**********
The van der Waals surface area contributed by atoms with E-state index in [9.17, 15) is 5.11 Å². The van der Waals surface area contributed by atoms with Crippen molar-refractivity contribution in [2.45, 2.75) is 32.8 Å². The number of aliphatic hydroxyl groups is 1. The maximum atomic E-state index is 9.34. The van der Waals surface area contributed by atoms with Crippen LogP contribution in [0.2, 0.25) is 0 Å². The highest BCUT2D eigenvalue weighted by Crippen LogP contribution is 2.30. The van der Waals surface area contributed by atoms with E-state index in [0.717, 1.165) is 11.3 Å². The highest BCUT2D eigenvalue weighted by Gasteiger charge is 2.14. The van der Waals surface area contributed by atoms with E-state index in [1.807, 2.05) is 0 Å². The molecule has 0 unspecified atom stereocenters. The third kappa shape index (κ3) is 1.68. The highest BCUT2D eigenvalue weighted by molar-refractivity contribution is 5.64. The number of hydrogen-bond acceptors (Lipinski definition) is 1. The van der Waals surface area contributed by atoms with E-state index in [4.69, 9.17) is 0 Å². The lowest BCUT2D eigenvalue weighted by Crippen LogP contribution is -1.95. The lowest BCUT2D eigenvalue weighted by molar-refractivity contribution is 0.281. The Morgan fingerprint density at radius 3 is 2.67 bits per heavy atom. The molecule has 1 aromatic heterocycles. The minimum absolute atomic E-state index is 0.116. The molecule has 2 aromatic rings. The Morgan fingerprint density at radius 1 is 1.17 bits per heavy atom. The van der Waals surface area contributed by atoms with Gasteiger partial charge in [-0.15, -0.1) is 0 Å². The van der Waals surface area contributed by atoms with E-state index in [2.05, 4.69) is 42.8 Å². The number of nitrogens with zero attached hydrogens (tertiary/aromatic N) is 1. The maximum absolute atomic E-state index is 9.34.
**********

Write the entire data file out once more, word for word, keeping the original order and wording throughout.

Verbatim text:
The van der Waals surface area contributed by atoms with E-state index in [9.17, 15) is 5.11 Å². The van der Waals surface area contributed by atoms with Crippen molar-refractivity contribution in [2.45, 2.75) is 32.8 Å². The number of aliphatic hydroxyl groups is 1. The maximum atomic E-state index is 9.34. The van der Waals surface area contributed by atoms with Crippen LogP contribution in [0.2, 0.25) is 0 Å². The highest BCUT2D eigenvalue weighted by Crippen LogP contribution is 2.30. The van der Waals surface area contributed by atoms with E-state index in [0.717, 1.165) is 11.3 Å². The highest BCUT2D eigenvalue weighted by Gasteiger charge is 2.14. The van der Waals surface area contributed by atoms with E-state index in [1.807, 2.05) is 0 Å². The molecule has 0 unspecified atom stereocenters. The third kappa shape index (κ3) is 1.68. The highest BCUT2D eigenvalue weighted by molar-refractivity contribution is 5.64. The number of hydrogen-bond acceptors (Lipinski definition) is 1. The van der Waals surface area contributed by atoms with E-state index in [4.69, 9.17) is 0 Å². The lowest BCUT2D eigenvalue weighted by Crippen LogP contribution is -1.95. The lowest BCUT2D eigenvalue weighted by molar-refractivity contribution is 0.281. The Morgan fingerprint density at radius 3 is 2.67 bits per heavy atom. The molecule has 1 aromatic heterocycles. The minimum absolute atomic E-state index is 0.116. The molecule has 2 aromatic rings. The Morgan fingerprint density at radius 1 is 1.17 bits per heavy atom. The van der Waals surface area contributed by atoms with Gasteiger partial charge in [-0.15, -0.1) is 0 Å². The van der Waals surface area contributed by atoms with E-state index in [2.05, 4.69) is 42.8 Å². The number of nitrogens with zero attached hydrogens (tertiary/aromatic N) is 1. The maximum absolute atomic E-state index is 9.34.